This topic describes the background, scenarios, limits, and instructions of configuring the maximum number of pay-as-you-go instances, and how to calculate transactions per second (TPS).
To prevent unexpected calls from generating unnecessary charges, you can configure the maximum number of pay-as-you-go instances in each region under your account. This limit applies to all functions. For example, the account 123456789 can have up to 300 pay-as-you-go instances in a region. The account has three functions: function-a, function-b, and function-c. In this case, the maximum number of pay-as-you-go instances that concurrently process requests is 300.
Function Compute also allows you to specify the maximum number of pay-as-you-go instances for a single function in the console or by calling API operations. This feature can prevent a large number of instances being occupied by a single function due to excessive calls, protecting backend resources and avoiding unexpected charges. For example, the account 123456789 has three functions: function-a, function-b, and function-c. You can specify a maximum of 10 pay-as-you-go instances for function-a. Then a maximum of 10 instances are used to process requests when you call function-a.
- Set a limit for a function to ensure the concurrency of another function.
For example, function-a and function-b share the maximum number of instances under an account, and function-a is a key business function. If function-b is excessively called, normal requests of function-a may be affected. In this case, you can specify the maximum number of pay-as-you-go instances for function-b to prevent it from overconsuming instances.
- Protect downstream services.
For example, if Function Compute makes a large number of access requests to ApsaraDB for RDS (RDS), you can specify the maximum number of pay-as-you-go instances for functions that access RDS. In this way, RDS stops responding requests that exceed its processing capacity.
- Terminate calls to a function.
If calls to a function are abnormal, you can terminate calls to the function by specifying the maximum number of pay-as-you-go instances for the function to 0.
- Prevent unexpected calls from causing excessive costs.
You can specify the maximum number of pay-as-you-go instances for a function to prevent unexpected calls caused by the browser or client.
- Use with reserved instances.
You can configure the maximum number of pay-as-you-go instances and reserved instances and use one or both types of instances as needed.
Request processing methods after setting the pay-as-you-go instance limit
|Type||Request processing method|
|Synchronous call||When the required number of pay-as-you-go instances exceeds the specified limit, the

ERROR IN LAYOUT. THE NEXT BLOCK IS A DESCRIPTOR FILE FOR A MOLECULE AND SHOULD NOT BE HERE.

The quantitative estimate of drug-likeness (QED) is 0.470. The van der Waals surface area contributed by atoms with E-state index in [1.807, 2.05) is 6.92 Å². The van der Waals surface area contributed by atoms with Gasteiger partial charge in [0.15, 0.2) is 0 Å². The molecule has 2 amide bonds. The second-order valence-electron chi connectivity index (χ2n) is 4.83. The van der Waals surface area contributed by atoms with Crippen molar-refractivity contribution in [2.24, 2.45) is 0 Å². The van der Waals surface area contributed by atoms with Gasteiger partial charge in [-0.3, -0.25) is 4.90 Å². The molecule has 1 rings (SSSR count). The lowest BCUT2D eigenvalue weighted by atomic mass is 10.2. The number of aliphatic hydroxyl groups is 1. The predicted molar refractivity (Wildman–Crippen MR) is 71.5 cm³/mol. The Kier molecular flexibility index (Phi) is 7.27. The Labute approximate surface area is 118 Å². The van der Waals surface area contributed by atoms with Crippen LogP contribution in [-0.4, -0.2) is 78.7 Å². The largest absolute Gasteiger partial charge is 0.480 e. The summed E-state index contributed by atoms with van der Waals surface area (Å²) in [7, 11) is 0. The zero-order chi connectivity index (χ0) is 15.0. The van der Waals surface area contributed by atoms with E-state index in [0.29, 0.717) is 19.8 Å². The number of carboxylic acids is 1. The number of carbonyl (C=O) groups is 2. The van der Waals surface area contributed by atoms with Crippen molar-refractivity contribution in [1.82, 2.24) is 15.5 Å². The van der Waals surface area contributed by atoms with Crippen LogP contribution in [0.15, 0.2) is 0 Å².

exceeded requests are denied and the
|Asynchronous call||When the number of required pay-as-you-go instances exceeds the specified limit, the requests are not denied but are queued up and processed in full load mode.|
For more information, see Call the function.
Use pay-as-you-go and reserved instances in combination
If your function has reserved instances, the reserved instances are used first. When all reserved instances are processing requests, new requests are processed by pay-as-you-go instances. The following table shows how to use pay-as-you-go instances and reserved instances in combination.
|Pay-as-you-go instance limit||Reserved instance limit||Instance usage|
|0||10||Only the 10 reserved instances can be used.
When reserved instances are insufficient to process concurrent requests, new requests are throttled and error 429 is returned.
|20||0||Up to 20 pay-as-you-go instances are used, and no reserved instances can be used.|
|50||30||Up to 50 pay-as-you-go instances can be used after all 30 reserved instances are used. You can use a maximum of 80 instances.|
- You can configure up to 100 instance limit rules for functions under an account in each region.
- The instance limit rules for functions must be applied to aliases or the latest version of a function.
- The maximum number of instances specified in a rule cannot exceed the limit of the account, which is 300.
- Different limits can be set for different aliases of the function.
TPS indicates the number of requests that a function can process in one second. You can configure the maximum number of pay-as-you-go instances based on TPS and your business requirements.
TPS calculation formula: TPS = 1/DurationInSecond × InstanceConcurrency × MaxInstances
Assume that it takes 0.1 second to process a request (DurationInSecond = 0.1s), and the function contains 5 instances (MaxInstances = 5). If an instance can concurrently process up to two requests (InstanceConcurrency = 2), the five instances can process 100 (1/0.1× 2 × 5) requests per second (TPS = 100).